short accounts

Last fall I had to make the decision to have our family dog of 15 years put to sleep. It was one of the most heart-wrenching decisions I've ever made.

There's a reason why we refer to dogs as "man's best friend." Roger Caras once said, "Dogs are not our whole life, but they make our lives whole." I'm a better person for having had our "little buddy." Among other things, he taught me the value of forgiveness. I can recall many times when we butted heads (he never fully accepted that he wasn't the alpha male of the home) and found ourselves doggone mad at each other.

Amazingly, he was always quick to forgive and move on. My dog didn't realize it, but he illustrated something that Paul stressed as essential for human relationships: "Make allowance for each other's faults, and forgive anyone who offends you" (Colossians 3:13). He urged the same thing when he counseled his readers to "live in peace" whenever possible (Romans 12:18).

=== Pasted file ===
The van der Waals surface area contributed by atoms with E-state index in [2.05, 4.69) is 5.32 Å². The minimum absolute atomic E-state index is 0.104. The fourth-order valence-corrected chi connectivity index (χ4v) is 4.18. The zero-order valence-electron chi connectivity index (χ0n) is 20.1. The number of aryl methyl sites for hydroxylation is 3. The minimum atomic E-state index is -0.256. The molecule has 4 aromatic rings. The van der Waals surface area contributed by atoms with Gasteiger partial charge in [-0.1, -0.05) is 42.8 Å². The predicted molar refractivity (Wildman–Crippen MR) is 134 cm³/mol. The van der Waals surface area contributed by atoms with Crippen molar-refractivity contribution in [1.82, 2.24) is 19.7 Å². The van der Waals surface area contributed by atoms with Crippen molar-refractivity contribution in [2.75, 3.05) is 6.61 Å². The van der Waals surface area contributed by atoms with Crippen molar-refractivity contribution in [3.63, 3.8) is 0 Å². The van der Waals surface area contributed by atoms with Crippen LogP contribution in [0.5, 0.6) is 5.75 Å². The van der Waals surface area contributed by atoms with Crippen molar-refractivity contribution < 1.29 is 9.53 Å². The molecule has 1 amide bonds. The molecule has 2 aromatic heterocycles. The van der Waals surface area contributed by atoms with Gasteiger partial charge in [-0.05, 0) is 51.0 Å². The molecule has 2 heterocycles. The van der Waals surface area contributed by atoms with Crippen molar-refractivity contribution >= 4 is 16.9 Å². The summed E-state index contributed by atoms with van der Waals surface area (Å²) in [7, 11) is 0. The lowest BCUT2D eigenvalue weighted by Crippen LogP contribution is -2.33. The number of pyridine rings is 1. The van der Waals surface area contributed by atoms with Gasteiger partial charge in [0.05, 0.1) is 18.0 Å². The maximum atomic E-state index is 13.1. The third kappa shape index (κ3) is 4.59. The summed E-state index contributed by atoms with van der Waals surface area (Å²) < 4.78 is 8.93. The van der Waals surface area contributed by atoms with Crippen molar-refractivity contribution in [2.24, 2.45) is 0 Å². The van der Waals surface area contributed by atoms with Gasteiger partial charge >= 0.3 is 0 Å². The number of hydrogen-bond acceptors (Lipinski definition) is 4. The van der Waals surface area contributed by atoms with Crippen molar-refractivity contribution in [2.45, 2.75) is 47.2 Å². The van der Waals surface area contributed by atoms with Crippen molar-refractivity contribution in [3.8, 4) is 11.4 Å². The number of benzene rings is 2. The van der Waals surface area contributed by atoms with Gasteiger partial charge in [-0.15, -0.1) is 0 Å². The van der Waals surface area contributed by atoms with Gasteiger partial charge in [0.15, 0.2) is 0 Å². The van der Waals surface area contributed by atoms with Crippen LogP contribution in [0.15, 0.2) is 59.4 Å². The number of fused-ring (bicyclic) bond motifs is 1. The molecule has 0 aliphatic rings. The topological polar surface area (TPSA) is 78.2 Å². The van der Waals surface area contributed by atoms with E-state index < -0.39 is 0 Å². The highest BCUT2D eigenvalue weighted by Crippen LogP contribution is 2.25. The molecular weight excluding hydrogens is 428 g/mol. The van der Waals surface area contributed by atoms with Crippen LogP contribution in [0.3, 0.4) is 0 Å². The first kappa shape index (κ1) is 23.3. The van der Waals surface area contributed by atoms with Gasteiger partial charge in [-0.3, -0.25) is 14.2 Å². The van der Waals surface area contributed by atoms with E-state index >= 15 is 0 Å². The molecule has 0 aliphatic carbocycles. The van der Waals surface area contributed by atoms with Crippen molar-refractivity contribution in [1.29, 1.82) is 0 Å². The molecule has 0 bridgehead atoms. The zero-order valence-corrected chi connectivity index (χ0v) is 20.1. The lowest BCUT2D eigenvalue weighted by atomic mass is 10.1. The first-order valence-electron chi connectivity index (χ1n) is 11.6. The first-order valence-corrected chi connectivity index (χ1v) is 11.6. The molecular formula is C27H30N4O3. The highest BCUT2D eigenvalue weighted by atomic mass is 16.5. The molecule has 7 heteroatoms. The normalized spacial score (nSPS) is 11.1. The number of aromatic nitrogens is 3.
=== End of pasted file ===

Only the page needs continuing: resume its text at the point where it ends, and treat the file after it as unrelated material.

During what is often referred to as the "Sermon on the Mount," Jesus stressed that we are far better off if we settle our differences quickly (Matthew 5:25). Theologian Frederick Buechner wrote, "To lick your wounds, to smack your lips over grievances long past, to roll over your tongue the prospect of bitter confrontations still to come, to savor the last toothsome morsel of both the pain you are given and the pain you are giving back, in many ways it is a feast for a king. The chief drawback is that what you are wolfing down is yourself. The skeleton at the feast is you." Do you have an unresolved, lingering issue with someone? Get it taken care of quickly. Keep short accounts in relationships. You'll be glad you did. , Jeff Olson
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